Brian Hayles (7 March 1930 – 30 October 1978) was a scriptwriter and novelist, best known for the six episodes he wrote for Dr Who in the 1960s. His one essay into the pony book genre only has a tangential connection to the horsy world: the story is a conventional mystery with predictable fantasy elements. The television series on which the book was based has now been re-issued: hopefully its better than the book it spawned.
The book is a novelisation of a 1970s BBC serial (which completely passed me by). It's not really a classical pony book – more a story that happens to have a horse in it.
The Moon Stallion of the title is a white horse who is connected to the White Horse of Uffington. The story is set in either late Victorian or Edwardian times (it's not specific) and opens with an archaeologist, Professor Purwell, and his children, Diana and Paul going to Uffington. The Professor has been asked by Sir George Mortenhurze, a local squire, to seek out the true facts about the historical King Arthur.
It soon emerges that Mortenhurze, and Todman, his stablemaster, have designs on the Moon Stallion: Mortenhurze because he wants revenge on it for having, he thinks, caused the death of his wife, and Todman, who as well as being Mortenhurze’s stablemaster is also a horse warlock, because he wants the power the Moon Stallion has. The plot centres around Diana, who is blind, but who has a connection with the Moon Stallion and does in fact turn out to be the Moon Child.
I won't give the plot away completely, though it does end pretty much as you would expect. Novelisations aren't always the most successful literary form, and this one doesn't do much to improve the genre. The author has a disturbingly literal approach, and it is as if he is describing exactly what he sees on the screen. As he was a scriptwriter this is possibly why. It leads to a mire of redundant adjectives and description, and left me longing for a red pen to get rid of all the verbiage. Here's an example:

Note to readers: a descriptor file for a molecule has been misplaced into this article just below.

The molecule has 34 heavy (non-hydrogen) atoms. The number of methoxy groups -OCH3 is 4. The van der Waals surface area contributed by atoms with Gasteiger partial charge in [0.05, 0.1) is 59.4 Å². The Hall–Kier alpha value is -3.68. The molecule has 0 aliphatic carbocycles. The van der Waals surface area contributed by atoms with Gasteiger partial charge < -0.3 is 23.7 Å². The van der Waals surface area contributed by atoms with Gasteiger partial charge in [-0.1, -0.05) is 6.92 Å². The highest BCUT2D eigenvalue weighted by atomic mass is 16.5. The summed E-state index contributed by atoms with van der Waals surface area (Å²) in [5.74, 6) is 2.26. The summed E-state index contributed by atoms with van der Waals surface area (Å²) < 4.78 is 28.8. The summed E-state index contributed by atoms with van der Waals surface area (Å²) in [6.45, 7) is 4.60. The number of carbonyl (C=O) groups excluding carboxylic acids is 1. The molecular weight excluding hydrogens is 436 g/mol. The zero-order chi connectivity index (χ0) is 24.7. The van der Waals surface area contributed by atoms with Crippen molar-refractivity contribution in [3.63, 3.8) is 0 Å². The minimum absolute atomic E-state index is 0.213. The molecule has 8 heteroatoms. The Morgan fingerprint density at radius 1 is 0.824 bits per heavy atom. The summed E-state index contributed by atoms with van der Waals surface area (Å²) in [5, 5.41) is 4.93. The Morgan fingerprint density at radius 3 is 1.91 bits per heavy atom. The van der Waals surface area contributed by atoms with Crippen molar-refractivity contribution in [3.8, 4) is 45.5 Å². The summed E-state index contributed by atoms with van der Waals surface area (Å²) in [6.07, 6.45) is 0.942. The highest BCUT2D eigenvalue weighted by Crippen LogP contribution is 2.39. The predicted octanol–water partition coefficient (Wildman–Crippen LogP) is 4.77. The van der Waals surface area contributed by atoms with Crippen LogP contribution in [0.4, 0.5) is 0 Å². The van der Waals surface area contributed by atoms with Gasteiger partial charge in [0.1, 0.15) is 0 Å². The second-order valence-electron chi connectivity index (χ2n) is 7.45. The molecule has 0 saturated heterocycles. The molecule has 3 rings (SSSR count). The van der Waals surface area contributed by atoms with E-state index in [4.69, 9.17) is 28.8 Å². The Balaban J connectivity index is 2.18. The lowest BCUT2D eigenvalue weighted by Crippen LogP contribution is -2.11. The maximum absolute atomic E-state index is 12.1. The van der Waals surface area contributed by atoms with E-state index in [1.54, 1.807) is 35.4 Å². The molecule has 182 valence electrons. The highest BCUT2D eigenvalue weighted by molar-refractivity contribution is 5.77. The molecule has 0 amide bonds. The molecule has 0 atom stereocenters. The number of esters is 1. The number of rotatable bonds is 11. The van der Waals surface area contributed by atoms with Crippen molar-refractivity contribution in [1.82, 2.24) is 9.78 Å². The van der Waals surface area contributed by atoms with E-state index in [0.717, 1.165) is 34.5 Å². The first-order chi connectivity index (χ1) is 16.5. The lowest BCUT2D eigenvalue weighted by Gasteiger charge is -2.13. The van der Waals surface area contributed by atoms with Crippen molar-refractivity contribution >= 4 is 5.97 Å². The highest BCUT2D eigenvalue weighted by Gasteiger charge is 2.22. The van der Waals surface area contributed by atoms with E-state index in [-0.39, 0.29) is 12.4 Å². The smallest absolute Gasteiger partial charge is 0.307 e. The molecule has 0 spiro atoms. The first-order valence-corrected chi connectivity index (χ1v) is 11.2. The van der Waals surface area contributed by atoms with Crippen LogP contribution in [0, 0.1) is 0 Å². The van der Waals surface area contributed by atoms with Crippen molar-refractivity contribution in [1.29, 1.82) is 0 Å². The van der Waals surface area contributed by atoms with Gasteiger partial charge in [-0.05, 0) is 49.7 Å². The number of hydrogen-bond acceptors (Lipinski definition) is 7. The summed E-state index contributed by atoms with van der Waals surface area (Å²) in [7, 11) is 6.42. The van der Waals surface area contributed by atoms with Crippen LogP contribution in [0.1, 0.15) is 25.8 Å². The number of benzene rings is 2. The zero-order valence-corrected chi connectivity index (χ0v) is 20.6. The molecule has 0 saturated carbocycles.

'Thank God you're safe, child!' whispered Purwell into his daughter's hair, as he hugged her to him, not ashamed to cry as her gentle fingertips caressed his face. Paul bubbled over with excited laughter and cheerfully pulled Estelle into the heart of the family confusion.
You might have spotted that Purwell whispered: and in the whole book no one ever says anything: they demand, retort, grunt, smile ... All of this makes the book a bit of an effort to read. The constant packing in of all those unnecessary words makes it tedious in places, and instead of introducing emotional subtlety it's rather more as if you're being hit over the head by an author who is constantly trying to impress you with the accuracy of their description. Here's a bit more:
A shadow crossed her face, and she called out, into the shadowy interior, quietly troubled.
Why quietly troubled? Just troubled would have done. Maybe if I'd seen the TV series, I'd have had enough of a sense of magic for the story to have taken over, but it just didn't work for me.
Finding the book
It is very rare, which means it’s often erratically priced.
Sources and links
Wikipedia on Brian Hayles